But Coutu explains that this phenomenon of underperformance by teams can be overcome, by following “five basic conditions” as described in “Leading Teams” by J. Richard Hackman (the descriptions of these are my thoughts):

“Teams must be real”—you need the right mix of people: who’s in and who’s out.

“Compelling direction”—teams need a clear purpose: “what they’re supposed to be doing” and is it meaningful.

“Enabling structures”—teams need process: how are things going to get done and by whom.

“Supportive organization”—teams need the commitment of the organization and its leadership: who is championing and sponsoring the team.

“Expert coaching”—you need training: how teams are supposed to behave and produce.

While leadership is not called out specifically, to me it is the “secret sauce” or the glue that holds all the other team enablers together. The skilled leader knows who to put on the team, how to motivate its members to want to succeed, how to structure the group to be productive and effective, how to build and maintain commitment, and how to coach, counsel, mentor, and ensure adequate training and tools for the team members.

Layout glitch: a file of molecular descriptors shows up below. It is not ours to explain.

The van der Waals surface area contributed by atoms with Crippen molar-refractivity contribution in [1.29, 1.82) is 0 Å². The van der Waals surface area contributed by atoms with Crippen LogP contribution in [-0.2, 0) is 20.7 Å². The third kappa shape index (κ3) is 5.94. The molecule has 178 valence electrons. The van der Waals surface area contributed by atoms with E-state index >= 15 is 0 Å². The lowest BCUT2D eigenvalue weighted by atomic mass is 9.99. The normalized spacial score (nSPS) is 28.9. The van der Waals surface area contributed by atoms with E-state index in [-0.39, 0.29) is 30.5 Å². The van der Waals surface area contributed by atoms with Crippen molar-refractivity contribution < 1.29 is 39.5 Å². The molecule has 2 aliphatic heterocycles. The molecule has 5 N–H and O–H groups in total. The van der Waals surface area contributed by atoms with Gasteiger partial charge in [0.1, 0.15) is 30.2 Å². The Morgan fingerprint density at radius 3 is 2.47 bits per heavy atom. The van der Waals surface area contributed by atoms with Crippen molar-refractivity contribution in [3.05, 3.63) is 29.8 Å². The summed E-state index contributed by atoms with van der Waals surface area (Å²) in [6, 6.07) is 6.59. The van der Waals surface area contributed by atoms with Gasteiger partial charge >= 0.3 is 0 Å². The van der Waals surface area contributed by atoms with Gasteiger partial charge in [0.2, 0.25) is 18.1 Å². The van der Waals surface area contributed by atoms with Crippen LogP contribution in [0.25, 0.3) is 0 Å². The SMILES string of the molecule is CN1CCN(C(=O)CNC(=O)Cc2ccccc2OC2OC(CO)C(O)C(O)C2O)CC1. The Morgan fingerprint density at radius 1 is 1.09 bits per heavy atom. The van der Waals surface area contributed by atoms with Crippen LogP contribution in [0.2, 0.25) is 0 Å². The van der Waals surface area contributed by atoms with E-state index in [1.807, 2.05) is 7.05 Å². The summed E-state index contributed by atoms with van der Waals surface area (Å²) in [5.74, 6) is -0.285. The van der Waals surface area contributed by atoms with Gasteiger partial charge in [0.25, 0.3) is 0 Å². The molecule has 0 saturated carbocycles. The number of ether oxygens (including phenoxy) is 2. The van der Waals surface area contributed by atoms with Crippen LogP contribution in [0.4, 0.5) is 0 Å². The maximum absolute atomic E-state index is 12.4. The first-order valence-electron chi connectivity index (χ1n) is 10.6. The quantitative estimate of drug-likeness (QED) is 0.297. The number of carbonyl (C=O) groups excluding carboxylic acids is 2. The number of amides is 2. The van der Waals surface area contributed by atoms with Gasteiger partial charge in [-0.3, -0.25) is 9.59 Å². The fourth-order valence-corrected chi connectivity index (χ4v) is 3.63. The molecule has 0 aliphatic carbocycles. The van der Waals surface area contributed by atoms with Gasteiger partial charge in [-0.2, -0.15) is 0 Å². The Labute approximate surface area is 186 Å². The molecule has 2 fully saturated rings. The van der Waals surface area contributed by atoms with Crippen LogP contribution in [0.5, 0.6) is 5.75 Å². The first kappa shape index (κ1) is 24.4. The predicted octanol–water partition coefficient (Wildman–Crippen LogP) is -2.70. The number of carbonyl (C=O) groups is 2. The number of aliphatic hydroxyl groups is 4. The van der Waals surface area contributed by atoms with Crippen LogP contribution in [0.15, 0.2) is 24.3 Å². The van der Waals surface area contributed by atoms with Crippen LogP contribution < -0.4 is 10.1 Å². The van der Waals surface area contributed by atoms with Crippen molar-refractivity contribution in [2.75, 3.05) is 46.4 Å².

One other critical element that Coutu spells out is courage. Team leaders and members need to have the courage to innovate, “ask difficult questions,” to counter various forms of active or passive resistance, and to experiment.

In short, harnessing the strength of a team means bringing out the best in everyone, making sure that the strengths and weaknesses of the individuals offset each other—there is true synergy in working together. In failing teams, everyone might as well stay home. In high-performance teams, the whole team is greater than the sum of its individual members.